Friday, June 22, 2018

Blazor, a new framework for .NET web apps

There's an emerging way to develop web applications on the .NET world: Blazor. Read and understand what changes.

There's a new talk from the awesome Steve Sanderson on the new Blazor framework. For those who don't know Blazor, it's a Full-stack web development with C# and WebAssembly. It's an experimental project exploring what would be building .Net applications using the .Net framework and C# that run in the browser using WebAssembly.

I've been following Blazor and am very excited with the direction the project is taking and following it very closely. Hope this project matures enough and gets incorporate in the .Net Core framework on the next release.

Blazor and WebAssembly

Steve Sanderson describes on Blazor: a technical introduction details about the Blazor Framework that are worth reading. Basically we'll have two modes: interpreted and ahead-of time. Take a look at the differences below.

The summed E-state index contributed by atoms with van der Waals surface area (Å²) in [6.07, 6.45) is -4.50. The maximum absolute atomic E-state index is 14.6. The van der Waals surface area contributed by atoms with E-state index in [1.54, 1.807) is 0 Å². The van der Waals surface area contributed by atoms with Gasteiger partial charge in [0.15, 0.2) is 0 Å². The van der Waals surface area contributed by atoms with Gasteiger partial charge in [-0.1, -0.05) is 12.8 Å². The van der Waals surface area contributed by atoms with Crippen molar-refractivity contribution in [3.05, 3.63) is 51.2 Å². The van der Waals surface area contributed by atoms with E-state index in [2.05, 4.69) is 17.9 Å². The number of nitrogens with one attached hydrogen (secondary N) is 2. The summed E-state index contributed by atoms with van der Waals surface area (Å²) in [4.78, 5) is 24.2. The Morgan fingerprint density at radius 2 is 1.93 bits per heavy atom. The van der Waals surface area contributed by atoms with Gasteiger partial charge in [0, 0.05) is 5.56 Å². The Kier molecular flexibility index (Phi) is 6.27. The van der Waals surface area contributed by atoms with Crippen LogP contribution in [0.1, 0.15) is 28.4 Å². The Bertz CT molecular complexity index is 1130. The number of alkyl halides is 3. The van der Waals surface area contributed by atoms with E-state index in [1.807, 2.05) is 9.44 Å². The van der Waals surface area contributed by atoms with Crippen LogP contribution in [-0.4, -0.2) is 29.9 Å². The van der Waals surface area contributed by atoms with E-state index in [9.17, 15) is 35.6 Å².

Interpreted Mode

In interpreted mode, the runtime is compiled to WebAssembly, but the .NET assembly files are not. The browser then load and execute the runtime, which loads and execute s standard .NET assemblies built by the normal .NET build tools.

Diagram showing interpreted mode

Ahead-of-time (AOT) compiled mode

In AOT mode, your application’s .NET assemblies are transformed to pure WebAssembly binaries at build time
Diagram showing AOT mode

Blazor Presentation

The full blazor presentation is available on YouTube. I encourage you to watch it.

Final Thoughts

Blazor is really exciting and is being in active development. We will revisit the latest updates and surely update this post and build some prototypes in the future. Keep tuned. 

About the Author

Bruno Hildenbrand      
Sr Architect, Software Engineer and open-source enthusiast.
.NET, Azure, Go, Linux, Fedora, i3, Vim, Architecture, Docker & Kubernetes.